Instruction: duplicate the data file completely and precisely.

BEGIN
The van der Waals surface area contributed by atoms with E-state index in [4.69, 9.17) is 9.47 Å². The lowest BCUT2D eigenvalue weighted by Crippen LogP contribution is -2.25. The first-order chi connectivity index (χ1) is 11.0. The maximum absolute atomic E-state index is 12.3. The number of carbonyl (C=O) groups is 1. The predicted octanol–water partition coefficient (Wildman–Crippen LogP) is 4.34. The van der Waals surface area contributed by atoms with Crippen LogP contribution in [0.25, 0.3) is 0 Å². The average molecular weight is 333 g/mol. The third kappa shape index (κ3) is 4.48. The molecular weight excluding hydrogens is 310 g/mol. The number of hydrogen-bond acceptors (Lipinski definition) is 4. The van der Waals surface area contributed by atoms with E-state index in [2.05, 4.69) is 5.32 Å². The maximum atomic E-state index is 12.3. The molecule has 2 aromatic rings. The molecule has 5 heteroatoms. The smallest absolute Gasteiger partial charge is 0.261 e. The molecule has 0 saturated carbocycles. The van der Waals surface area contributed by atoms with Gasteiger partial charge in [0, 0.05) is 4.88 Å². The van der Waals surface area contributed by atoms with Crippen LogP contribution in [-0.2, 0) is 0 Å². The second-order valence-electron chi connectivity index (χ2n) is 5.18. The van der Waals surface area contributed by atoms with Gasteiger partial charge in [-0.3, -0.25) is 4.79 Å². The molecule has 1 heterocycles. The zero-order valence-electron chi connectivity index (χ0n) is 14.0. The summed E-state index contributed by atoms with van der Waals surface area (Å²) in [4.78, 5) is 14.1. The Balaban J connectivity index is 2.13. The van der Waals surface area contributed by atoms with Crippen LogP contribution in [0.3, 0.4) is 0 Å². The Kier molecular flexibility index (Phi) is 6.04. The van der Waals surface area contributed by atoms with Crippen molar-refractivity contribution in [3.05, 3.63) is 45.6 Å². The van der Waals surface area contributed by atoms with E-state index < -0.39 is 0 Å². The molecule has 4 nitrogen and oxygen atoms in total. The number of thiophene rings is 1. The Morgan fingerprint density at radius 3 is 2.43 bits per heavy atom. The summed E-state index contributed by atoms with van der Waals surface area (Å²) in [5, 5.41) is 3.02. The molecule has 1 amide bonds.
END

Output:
The van der Waals surface area contributed by atoms with E-state index in [4.69, 9.17) is 9.47 Å². The lowest BCUT2D eigenvalue weighted by Crippen LogP contribution is -2.25. The first-order chi connectivity index (χ1) is 11.0. The maximum absolute atomic E-state index is 12.3. The number of carbonyl (C=O) groups is 1. The predicted octanol–water partition coefficient (Wildman–Crippen LogP) is 4.34. The van der Waals surface area contributed by atoms with Crippen LogP contribution in [0.25, 0.3) is 0 Å². The average molecular weight is 333 g/mol. The third kappa shape index (κ3) is 4.48. The molecular weight excluding hydrogens is 310 g/mol. The number of hydrogen-bond acceptors (Lipinski definition) is 4. The van der Waals surface area contributed by atoms with E-state index in [2.05, 4.69) is 5.32 Å². The maximum atomic E-state index is 12.3. The molecule has 2 aromatic rings. The molecule has 5 heteroatoms. The smallest absolute Gasteiger partial charge is 0.261 e. The molecule has 0 saturated carbocycles. The van der Waals surface area contributed by atoms with Gasteiger partial charge in [0, 0.05) is 4.88 Å². The van der Waals surface area contributed by atoms with Crippen LogP contribution in [-0.2, 0) is 0 Å². The second-order valence-electron chi connectivity index (χ2n) is 5.18. The van der Waals surface area contributed by atoms with Gasteiger partial charge in [-0.3, -0.25) is 4.79 Å². The molecule has 1 heterocycles. The zero-order valence-electron chi connectivity index (χ0n) is 14.0. The summed E-state index contributed by atoms with van der Waals surface area (Å²) in [4.78, 5) is 14.1. The Balaban J connectivity index is 2.13. The van der Waals surface area contributed by atoms with Crippen LogP contribution in [0.3, 0.4) is 0 Å². The Kier molecular flexibility index (Phi) is 6.04. The van der Waals surface area contributed by atoms with Crippen molar-refractivity contribution in [3.05, 3.63) is 45.6 Å². The van der Waals surface area contributed by atoms with E-state index < -0.39 is 0 Å². The molecule has 4 nitrogen and oxygen atoms in total. The number of thiophene rings is 1. The Morgan fingerprint density at radius 3 is 2.43 bits per heavy atom. The summed E-state index contributed by atoms with van der Waals surface area (Å²) in [5, 5.41) is 3.02. The molecule has 1 amide bonds.